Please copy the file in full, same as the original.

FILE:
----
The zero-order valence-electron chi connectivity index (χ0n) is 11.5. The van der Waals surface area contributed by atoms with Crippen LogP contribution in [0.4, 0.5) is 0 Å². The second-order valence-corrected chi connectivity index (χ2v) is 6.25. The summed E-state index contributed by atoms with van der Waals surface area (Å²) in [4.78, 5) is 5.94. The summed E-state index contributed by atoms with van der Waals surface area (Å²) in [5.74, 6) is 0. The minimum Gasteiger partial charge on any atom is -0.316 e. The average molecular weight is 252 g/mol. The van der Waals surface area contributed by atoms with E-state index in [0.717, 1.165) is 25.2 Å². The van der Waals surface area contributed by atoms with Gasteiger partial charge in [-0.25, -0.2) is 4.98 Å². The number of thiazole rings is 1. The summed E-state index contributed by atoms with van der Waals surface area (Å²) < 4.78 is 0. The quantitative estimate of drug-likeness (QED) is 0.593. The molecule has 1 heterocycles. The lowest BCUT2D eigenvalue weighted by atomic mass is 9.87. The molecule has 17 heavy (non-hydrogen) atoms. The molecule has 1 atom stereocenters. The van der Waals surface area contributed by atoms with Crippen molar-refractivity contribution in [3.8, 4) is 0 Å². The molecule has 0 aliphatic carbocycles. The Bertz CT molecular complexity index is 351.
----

The zero-order valence-electron chi connectivity index (χ0n) is 11.5. The van der Waals surface area contributed by atoms with Crippen LogP contribution in [0.4, 0.5) is 0 Å². The second-order valence-corrected chi connectivity index (χ2v) is 6.25. The summed E-state index contributed by atoms with van der Waals surface area (Å²) in [4.78, 5) is 5.94. The summed E-state index contributed by atoms with van der Waals surface area (Å²) in [5.74, 6) is 0. The minimum Gasteiger partial charge on any atom is -0.316 e. The average molecular weight is 252 g/mol. The van der Waals surface area contributed by atoms with E-state index in [0.717, 1.165) is 25.2 Å². The van der Waals surface area contributed by atoms with Gasteiger partial charge in [-0.25, -0.2) is 4.98 Å². The number of thiazole rings is 1. The summed E-state index contributed by atoms with van der Waals surface area (Å²) < 4.78 is 0. The quantitative estimate of drug-likeness (QED) is 0.593. The molecule has 1 heterocycles. The lowest BCUT2D eigenvalue weighted by atomic mass is 9.87. The molecule has 17 heavy (non-hydrogen) atoms. The molecule has 1 atom stereocenters. The van der Waals surface area contributed by atoms with Crippen molar-refractivity contribution in [3.8, 4) is 0 Å². The molecule has 0 aliphatic carbocycles. The Bertz CT molecular complexity index is 351.